Turkish Roma celebrate Kakava Fest

kakava 545a

Turkish Thracian cities hosted the Romani feast of "Kakava" on May 5 and 6.

Believed to be related with the Turkish "Hıdrellez" and Orthodox St George's Day, Kakava also heralds the spring. Kakava ("caldron" in Romanes language) Fest is celebrated with a feast of lamb or goat meat, music, dance and a huge bonfire. Typically, families gather around water sources and release their wish-papers in the river or the spring. With the first rays of the sun, the revelers head to the river where they wash their face, a ritual believed to bring health and prosperity.

kakava545b

The local Kakava fest has turned into an international festival in the city of Edirne, a Turkish city with a large Roma population. This year's festival was inaugurated by the mayor and the governor of the city, with the mayor Recep Gürkan saying, "Kakava is a Romani tradition. A Roma started the first Kakava bonfire a thousand years ago".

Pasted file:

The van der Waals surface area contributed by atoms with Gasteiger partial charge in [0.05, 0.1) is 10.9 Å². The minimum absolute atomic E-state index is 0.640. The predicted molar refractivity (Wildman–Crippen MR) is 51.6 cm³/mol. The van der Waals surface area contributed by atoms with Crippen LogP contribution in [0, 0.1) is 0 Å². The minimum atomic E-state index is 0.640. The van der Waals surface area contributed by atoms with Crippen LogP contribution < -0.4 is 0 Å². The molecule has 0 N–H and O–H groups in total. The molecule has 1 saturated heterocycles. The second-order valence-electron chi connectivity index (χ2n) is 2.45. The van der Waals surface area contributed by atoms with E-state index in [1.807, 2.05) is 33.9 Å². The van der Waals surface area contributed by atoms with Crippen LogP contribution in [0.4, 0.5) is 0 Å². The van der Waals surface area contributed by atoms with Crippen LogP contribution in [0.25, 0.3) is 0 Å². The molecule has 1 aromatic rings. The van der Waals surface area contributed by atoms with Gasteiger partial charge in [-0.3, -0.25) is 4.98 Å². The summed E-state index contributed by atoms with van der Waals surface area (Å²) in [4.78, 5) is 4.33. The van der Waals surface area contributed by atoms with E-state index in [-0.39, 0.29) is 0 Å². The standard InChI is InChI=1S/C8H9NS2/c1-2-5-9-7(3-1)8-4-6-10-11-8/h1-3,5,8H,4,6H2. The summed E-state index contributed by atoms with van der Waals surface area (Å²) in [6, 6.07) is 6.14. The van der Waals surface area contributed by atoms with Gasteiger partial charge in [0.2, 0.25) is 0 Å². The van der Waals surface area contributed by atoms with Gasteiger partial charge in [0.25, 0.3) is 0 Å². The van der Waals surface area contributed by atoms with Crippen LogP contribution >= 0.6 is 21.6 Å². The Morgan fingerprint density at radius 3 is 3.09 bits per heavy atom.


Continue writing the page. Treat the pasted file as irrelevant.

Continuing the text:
Although a local Romani festival, the event now attracts thousands of people from other cities, eager to experience the festive spring salutation. Kakava, included in the UNESCO World Heritage Tentative List, is vying for a permanent entry in the list.

kakava 545c 


 

 

 

 

 

Related Posts

Hong Kong: standing between giants

23/01/2006

Hong Kong: standing between giantsFor those who are wondering what it would be like to live in Hong Kong, it is like a quiet university town where despite their great numbers, the students never form noisy crowds. As I wandered around I asked myself just where these seven million inhabitants had gone to. Where was the crowded chaos of a metropolis like Cairo?

The rhetoric of radicalisation: Mosques in Italy

19/12/2008

The rhetoric of radicalisation: Mosques in ItalyToday Muslim places of worship can host less than 8% of the Muslims residing in Italy. Despite this figure, the construction of a new mosque or the opening of a prayer hall still stirs up controversy.

A celebration of Arab and Kurdish cultures in Arbil (Part I)

18/07/2007

A celebration of Arab and Kurdish cultures in Arbil (Part I)As the school’s headmaster, Professor Lutfi, took us on a tour of the town in his BMW, he showed us the site where the vast new airport was to be built. We could have guessed as much ourselves: everywhere in this far-flung town they were rushing to create what hadn’t existed before